Fred Halsted plays himself in his notorious autobiographical portrait of Los Angeles. Two men have a fleetingly idyllic meeting outside of town while Halsted shows a young pick-up the ropes within city limits.
Sally Jane Black wrote:
The first thing that needs to be said about this is that it’s funny. That’s not something that gets said enough about either experimental films or pornographic ones, as far as I can tell. Some of that sense of humor is crude sex humor, but deployed without mocking or humiliation. It’s just a silly pickup line from one man to another while sitting by a waterfall. Other humorous moments have undercurrent to them, especially the interruption of the queer love in the forest by bulldozers, what I hope is a snarky rejection of the idea of homosexuality as unnatural by contrast. That symbols of capitalist expansion are used as part of this metaphor associates one form of oppression with another, too.
Raucous noise soundtracks this as much as music or voiceover (and all the dialogue seems to be in voiceover), screaming through ejaculations, rattling over conversations, shattering the stillness. The camera focuses on the bodies, mostly, obviously, but oscillating between a violent surveillance and an intense, close up observation, between defiant and erotic. In contrast to the Internet era’s wide range of amateur pornography (so vast an ocean it’s unfair to classify it, but) with mostly amateur and uninspired cinematography, Halsted’s experimental piece has an understanding of attractiveness not in terms of bodies (though there’s that, too) but in terms of the screen. Nature, picnics, cityscapes, and bodyscapes are filmed with an eye toward focus and perspective, with color and light, not (just) with an interest in the smack of flesh upon flesh and the unending undulation of coitus. The sex is part of something more.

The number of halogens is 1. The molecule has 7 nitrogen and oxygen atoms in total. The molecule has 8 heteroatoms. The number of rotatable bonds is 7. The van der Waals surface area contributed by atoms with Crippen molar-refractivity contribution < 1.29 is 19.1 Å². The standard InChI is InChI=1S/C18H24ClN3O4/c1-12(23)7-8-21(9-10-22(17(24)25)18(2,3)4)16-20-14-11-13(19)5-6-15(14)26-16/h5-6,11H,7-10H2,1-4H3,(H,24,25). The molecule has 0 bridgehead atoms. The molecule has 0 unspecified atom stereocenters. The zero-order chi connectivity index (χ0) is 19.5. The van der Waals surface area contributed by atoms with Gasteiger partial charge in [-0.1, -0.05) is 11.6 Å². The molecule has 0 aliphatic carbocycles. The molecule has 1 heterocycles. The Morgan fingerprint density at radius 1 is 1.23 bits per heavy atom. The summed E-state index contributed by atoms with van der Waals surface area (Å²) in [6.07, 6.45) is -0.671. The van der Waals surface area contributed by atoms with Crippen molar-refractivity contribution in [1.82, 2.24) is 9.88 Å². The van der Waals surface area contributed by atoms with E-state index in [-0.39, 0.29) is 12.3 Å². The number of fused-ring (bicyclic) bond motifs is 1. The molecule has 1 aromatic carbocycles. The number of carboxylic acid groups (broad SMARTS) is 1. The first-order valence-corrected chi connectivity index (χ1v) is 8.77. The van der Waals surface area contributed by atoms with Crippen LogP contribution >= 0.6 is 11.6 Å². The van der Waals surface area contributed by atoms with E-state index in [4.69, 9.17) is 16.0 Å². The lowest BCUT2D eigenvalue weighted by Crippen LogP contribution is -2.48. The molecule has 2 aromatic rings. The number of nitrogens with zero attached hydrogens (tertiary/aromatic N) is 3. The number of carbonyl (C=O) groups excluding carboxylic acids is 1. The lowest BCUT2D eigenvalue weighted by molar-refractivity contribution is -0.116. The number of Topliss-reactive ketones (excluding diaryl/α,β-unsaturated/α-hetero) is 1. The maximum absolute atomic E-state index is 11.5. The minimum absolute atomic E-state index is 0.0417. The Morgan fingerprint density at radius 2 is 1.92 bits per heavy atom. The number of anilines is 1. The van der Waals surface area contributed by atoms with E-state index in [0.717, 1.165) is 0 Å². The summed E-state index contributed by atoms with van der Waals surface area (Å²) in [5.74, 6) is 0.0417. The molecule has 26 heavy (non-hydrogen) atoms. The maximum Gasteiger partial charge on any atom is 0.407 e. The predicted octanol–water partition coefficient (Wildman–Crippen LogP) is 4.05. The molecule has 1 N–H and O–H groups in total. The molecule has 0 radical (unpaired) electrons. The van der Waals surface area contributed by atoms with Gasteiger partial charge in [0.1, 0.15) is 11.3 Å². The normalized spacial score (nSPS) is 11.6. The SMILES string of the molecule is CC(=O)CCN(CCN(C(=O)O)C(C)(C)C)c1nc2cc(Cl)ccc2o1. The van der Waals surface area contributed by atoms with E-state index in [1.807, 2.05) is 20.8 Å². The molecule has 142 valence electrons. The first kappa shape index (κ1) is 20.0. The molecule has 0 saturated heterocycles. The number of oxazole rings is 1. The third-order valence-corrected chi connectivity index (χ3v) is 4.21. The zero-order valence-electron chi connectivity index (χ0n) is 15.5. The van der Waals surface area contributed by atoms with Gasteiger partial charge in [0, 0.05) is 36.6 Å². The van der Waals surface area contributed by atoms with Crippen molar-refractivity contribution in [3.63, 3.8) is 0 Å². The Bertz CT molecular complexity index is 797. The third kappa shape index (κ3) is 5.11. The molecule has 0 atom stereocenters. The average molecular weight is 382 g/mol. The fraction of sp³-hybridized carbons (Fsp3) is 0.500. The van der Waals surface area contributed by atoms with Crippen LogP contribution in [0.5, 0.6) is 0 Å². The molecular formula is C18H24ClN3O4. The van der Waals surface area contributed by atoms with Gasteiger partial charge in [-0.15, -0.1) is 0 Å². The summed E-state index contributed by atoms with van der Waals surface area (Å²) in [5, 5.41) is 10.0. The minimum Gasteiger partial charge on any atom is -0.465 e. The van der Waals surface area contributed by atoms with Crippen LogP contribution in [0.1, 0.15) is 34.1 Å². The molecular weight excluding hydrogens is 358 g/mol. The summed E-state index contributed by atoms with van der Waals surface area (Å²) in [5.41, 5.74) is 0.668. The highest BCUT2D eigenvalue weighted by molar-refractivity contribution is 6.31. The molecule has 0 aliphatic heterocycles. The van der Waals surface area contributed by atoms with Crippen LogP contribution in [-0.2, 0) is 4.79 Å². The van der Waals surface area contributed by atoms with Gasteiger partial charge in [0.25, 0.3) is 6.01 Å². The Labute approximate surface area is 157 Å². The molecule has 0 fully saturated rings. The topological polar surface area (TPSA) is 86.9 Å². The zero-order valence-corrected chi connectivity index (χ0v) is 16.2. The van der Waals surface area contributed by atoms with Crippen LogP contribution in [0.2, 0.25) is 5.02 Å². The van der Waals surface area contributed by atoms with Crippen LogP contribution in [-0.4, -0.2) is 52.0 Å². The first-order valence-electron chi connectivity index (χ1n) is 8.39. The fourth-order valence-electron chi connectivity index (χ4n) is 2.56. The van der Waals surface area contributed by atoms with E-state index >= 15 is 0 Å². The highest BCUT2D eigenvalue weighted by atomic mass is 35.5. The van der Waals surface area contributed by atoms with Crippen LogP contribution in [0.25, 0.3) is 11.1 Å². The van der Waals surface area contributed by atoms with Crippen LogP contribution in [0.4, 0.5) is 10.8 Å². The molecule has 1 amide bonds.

This film is known, apparently, for having inspired the film essay Los Angeles Plays Itself, which I’ve not seen. I’ve no idea if Thom Andersen or his essay are queer, but I have a feeling from descriptions that the film itself is not focused on queer-content. It would be unfair, though, (for me in my ignorance) to insist this is a form of queer erasure, if only because bias against pornography and experimental film also work against this, too. But it does irritate me a little bit that this isn’t more popular.
+Commentary with Elizabeth Purchell, K.J. Shepherd, and Tyler Thomas
1.60GB | 55m 17s | 770×576 | mkv
Subtitles:English SDH, Spanish, French